convert units of length,mass, area, volume, capacity;
 use the appropriate SI unit of measure for area, volume, capacity, mass, temperature and time (24hour clock) and other derived quantities;
 determine the perimeter of a plane shape;
 calculate the length of an arc of a circle;
 estimate the area of plane shapes;
 calculate the area of polygonsandcircles;
 calculate the area of a sector of a circle;
 calculatethe area of a trianglegiven two sides and the angle they form;
 calculate the area of a segment of a circle;
 calculate the surface area ofsolids;
 calculate the volume of solids;
 solve problems involvingthe relations amongtime, distance and speed;
 estimate the margin of error for a given measurement;
 use scalesand scale drawings to determine distances and areas;and,
 solve problems involvingmeasurement.

SECTION 5: STATISTICS On completion of this Section, students should: 1.appreciate the advantages and disadvantages of the various ways of presenting and representing data; 2.appreciate the necessity for taking precautions in collecting, analysing and interpreting statistical data, and making inferences; 3.demonstrate the ability to use concepts in statistics and probability to describe, model and solve realworld problems; and, 4.understand the four levels/scales of measurement that inform the collection of data.
 differentiate between sample and population attributes;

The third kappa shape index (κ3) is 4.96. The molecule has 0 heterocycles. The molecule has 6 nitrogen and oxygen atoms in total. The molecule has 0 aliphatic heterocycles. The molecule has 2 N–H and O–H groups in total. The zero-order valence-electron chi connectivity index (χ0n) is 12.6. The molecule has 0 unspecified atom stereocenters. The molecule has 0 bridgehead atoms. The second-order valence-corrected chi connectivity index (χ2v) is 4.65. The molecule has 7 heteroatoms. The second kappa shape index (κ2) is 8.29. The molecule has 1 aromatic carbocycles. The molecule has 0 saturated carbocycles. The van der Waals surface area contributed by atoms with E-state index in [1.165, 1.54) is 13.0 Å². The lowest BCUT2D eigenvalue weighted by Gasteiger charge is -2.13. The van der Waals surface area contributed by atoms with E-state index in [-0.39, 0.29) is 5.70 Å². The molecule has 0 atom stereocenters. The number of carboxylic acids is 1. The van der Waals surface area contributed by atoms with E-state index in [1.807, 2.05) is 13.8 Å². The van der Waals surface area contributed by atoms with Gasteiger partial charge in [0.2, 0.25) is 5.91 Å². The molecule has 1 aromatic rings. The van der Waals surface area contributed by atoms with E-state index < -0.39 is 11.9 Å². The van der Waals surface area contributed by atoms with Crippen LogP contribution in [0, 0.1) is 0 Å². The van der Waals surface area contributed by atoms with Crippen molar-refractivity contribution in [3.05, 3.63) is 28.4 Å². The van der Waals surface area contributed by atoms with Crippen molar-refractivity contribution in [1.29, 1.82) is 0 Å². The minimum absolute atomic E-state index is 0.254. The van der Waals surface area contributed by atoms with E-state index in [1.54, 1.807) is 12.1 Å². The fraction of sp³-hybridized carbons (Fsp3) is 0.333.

construct a frequency table for a given set of data;
 determine class features for a given set of data;
 construct statistical diagrams;
 determine measures of central tendency for raw, ungrouped andgrouped data;
 determine when it is most appropriate to use the mean, median and mode as the average for a set of data;
 determinethe measures of dispersion (spread) for raw, ungrouped and grouped data;
 use standard deviation to compare sets of data;
 draw cumulative frequency curve (Ogive);
 analyse statistical diagrams;
 determine the proportion or percentage of the sample above or below a given value from raw data, frequency table or cumulative frequency curve;
 identify the sample space for simple experiment;
 determine experimental and theoretical probabilities of simple events;and,
 make inference(s) from statistics.

SECTION 6: ALGEBRA On completion of this Section, students should: 1.appreciate the use of algebra as a language and a form of communication; 2.appreciate the role of symbols and algebraic techniques in solving problems in mathematics and related fields; and,3.demonstrate the ability to reason with abstract entities.
 use symbols to represent numbers, operations, variables and relations;
 translate between algebraic symbols and worded expressions;
 evaluatearithmetic operations involving directed numbers;
 simplify algebraic expressions usingthe four basic operations;
 substitute numbers for variablesin algebraic expressions;
 evaluate expressions involvingbinary operations (other than the four basic operations);
 applythe distributive law to factorise or expand algebraic expressions;
 simplify algebraic fractions;